Evaluation of the Experience of Spoke Hospitals in an Academic Telestroke Network

Telemed J E Health. 2019 Jul;25(7):584-590. doi: 10.1089/tmj.2018.0133. Epub 2018 Sep 26.


Background/Introduction:Implementation of telestroke has been associated with improved thrombolysis rates and clinical outcomes in remote or neurologically underserved spoke hospitals. Yet, the experience of spoke hospitals using telestroke has not been well described. We sought to characterize spoke hospitals' perceptions of telestroke to understand perceived advantages, challenges, and barriers to use.Design/Methods:Within our northeastern US telestroke network, we conducted scripted interviews with representatives (stroke coordinators, nurse managers, and emergency physicians) from each of the 15 spoke hospitals connected to a single academic hub hospital. Interview questions included both open-ended and Likert scale responses. We used descriptive and nonparametric analyses (e.g., logit) to present the results.Results:Of the 15 spoke hospitals interviewed, the majority felt that telestroke enabled them to treat more patients with the tissue plasminogen activator (tPA; 93.3%, n = 14) and to achieve faster door-to-needle times for tPA treatment (80%, n = 12). Higher Likert scores were not correlated with hospitals' consult volume or tPA volume. The most commonly reported barriers to using telestroke were providers who were not familiar or comfortable using the technology (66%, n = 10). Few hospitals had concerns that telestroke led to overtreatment with tPA (13.3%, n = 2) or led to unnecessary transfers (20%, n = 3). None of the hospitals felt that the physician-patient relationship was compromised, nor was there a concern that patients would have a negative perception of the spoke hospital with utilization of services.Conclusions:Within this single hub-spoke telestroke system in the northeast, we found that spoke hospitals perceive the advantages of telestroke to be in enabling improved rates and efficiency of tPA administration. Barriers to use were most often related to technological challenges rather than concerns about patient care or patients' perceptions. Future work should further explore how to better meet the needs of spoke hospitals in caring for stroke patients.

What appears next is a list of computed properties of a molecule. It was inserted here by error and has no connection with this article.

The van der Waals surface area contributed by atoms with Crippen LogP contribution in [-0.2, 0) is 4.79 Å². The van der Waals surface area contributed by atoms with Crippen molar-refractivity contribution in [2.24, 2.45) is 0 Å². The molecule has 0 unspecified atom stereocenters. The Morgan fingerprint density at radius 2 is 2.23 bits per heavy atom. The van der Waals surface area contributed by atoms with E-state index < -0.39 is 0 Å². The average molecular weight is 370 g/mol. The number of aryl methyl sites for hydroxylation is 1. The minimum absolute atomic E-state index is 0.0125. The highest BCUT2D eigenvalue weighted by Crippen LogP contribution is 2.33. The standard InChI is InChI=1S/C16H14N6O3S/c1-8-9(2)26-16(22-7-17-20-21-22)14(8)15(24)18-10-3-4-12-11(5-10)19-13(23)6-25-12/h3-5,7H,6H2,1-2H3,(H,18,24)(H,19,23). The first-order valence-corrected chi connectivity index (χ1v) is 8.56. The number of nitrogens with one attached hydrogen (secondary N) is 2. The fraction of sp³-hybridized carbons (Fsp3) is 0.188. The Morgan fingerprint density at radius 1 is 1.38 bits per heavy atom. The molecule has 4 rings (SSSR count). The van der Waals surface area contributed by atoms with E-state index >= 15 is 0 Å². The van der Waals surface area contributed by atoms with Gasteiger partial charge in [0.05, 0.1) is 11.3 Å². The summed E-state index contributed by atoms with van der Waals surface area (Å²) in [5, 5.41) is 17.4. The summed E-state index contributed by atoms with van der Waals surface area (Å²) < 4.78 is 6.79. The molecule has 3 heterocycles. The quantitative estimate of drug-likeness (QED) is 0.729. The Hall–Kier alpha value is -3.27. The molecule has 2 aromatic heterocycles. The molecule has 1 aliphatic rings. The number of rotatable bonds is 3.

Publication types

  • Research Support, U.S. Gov't, P.H.S.

MeSH terms

  • Academic Medical Centers
  • Attitude of Health Personnel*
  • Fibrinolytic Agents / therapeutic use
  • Health Services Accessibility / organization & administration
  • Humans
  • Interviews as Topic
  • Patient Transfer / statistics & numerical data
  • Stroke / diagnosis*
  • Stroke / drug therapy
  • Telemedicine / organization & administration*
  • Thrombolytic Therapy / methods
  • Time Factors
  • Tissue Plasminogen Activator / therapeutic use
  • United States


  • Fibrinolytic Agents
  • Tissue Plasminogen Activator